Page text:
Photographs were once prohibited in art museums, but now the game has changed – as social media becomes an unavoidable element in our daily life, galleries and museums are now encouraging them in some degree. While we talk about the presences of artists on social media, perhaps no artist is more at home on social media than Yayoi Kusama, an 89-year old Japanese artist famous for her repetitive polka dots works. A brief search of the #yayoikusama hashtag on Instagram reveals more than 719k posts, also 23.7k posts under the #yayoikusamaexhibition hashtag, never mention the posts under the hashtag of her original Japanese name.
In the past, we spent hours in countless galleries and museums, appreciating arts from a distance. The development of technology, however, leads to an irreversible change in the way we interact with art – arts become immersive. Marina Abramovic shared an emotional bond with you by staring at you across a table in MoMA. Hannes Koch and Florian Ortkrass created the Rain Room, offering you the experience of controlling the rain. James Turrell invited you to another dimensional world in his light installation.
Of course, one of the most visionary artists who understands the importance of human interaction is Yayoi Kusama, whose installation “Infinitely Mirror Rooms” have the most social media engagements. In those mirrored chambers, Kusama placed with sparkling LED lights, luminous acrylic pumpkins, or floating red polka dots orbs to create a real-life kaleidoscope.
Even though the “Infinitely Mirror Rooms” were mostly created in 1950s, long before the existence of social media, the combination of dramatic, highly photographable visuals, and selfie-friendly environments makes Kusama’s arts tailor-made for Instagram posts. Social media plays an incredible role in generating excitements about exhibitions – nothing works better than your friend telling you that you must go to see this exhibition. Apparently Kusama’s works have all the ingredients to boost a social media phenomenon. The international tour of her works helps multiple museums hit their record high crowd.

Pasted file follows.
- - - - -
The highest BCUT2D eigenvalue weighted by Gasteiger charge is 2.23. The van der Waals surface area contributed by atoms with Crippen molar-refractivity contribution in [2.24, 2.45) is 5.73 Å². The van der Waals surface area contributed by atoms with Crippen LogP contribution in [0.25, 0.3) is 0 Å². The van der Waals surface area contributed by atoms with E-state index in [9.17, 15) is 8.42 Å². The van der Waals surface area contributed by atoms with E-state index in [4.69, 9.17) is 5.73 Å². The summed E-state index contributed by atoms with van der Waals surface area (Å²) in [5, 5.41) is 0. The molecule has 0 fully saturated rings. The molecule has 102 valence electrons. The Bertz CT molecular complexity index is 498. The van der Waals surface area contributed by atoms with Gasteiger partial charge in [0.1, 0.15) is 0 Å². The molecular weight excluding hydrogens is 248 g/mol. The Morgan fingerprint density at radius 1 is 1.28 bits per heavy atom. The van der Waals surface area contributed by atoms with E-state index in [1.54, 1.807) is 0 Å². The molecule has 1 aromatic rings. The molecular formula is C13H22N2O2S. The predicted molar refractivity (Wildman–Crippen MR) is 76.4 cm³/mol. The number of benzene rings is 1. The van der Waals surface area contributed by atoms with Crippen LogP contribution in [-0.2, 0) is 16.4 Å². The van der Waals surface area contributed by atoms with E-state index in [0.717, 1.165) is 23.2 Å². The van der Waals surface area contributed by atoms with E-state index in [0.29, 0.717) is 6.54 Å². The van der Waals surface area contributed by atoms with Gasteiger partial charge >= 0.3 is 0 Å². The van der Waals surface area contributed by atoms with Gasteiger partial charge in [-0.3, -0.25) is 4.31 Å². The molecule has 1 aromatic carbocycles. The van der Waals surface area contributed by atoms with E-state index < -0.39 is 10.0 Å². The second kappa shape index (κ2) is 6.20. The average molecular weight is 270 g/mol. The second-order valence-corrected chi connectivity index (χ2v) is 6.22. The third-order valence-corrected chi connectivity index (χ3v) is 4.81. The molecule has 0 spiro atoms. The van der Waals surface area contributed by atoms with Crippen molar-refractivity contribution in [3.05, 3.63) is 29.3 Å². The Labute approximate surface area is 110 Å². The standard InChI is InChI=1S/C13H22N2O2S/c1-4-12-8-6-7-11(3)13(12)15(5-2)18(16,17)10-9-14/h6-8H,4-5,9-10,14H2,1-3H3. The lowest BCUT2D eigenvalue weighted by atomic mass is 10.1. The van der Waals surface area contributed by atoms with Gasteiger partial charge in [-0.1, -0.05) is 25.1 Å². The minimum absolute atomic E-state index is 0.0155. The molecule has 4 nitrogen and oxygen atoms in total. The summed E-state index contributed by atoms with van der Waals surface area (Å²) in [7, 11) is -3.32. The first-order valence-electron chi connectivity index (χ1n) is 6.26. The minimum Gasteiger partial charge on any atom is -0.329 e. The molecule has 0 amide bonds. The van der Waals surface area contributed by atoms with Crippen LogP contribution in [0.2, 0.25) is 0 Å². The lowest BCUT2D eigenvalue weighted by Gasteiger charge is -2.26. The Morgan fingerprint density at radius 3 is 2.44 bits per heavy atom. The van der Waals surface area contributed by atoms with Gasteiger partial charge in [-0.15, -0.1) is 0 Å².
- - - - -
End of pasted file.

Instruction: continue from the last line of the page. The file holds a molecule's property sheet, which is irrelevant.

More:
Unsurprisingly, the selfies and pictures have come under fire from critics who see it as a symbol of modern narcissism. (Ironically, Yayoi Kusama has another iconic piece just called Narcissus Garden, she debuted that at the Venice Biennale in 1966 – she was not invited by the Biennale official at all but placed hundreds of mirrored spheres outside the museum, dressed in a golden kimono, she began selling the spheres for $2 each to the visitors) You can’t deny that many people flock to the exhibitions only for a selfie in front of the perfect backdrop. I admit that some of Kusama’s popularity should be credited to today’s Instagram-obsessed-generation. However, the carnival on Instagram is not only because the selfie-friendly opportunities. Her mirror rooms shatter the physical boundaries between the visitors and the arts on display by inserting you into the art.
Born in an extremely conservative family in Japan in 1929, Kumasa spent her life fighting the boundaries and limitations set by the world. After living in France and the US, she returned to Japan in 1973 due to a series of mental illnesses. Ever since 1977, Kusama has been living in a psychiatric hospital in Tokyo, going to her studio across the street during the day and painting eight hours a day.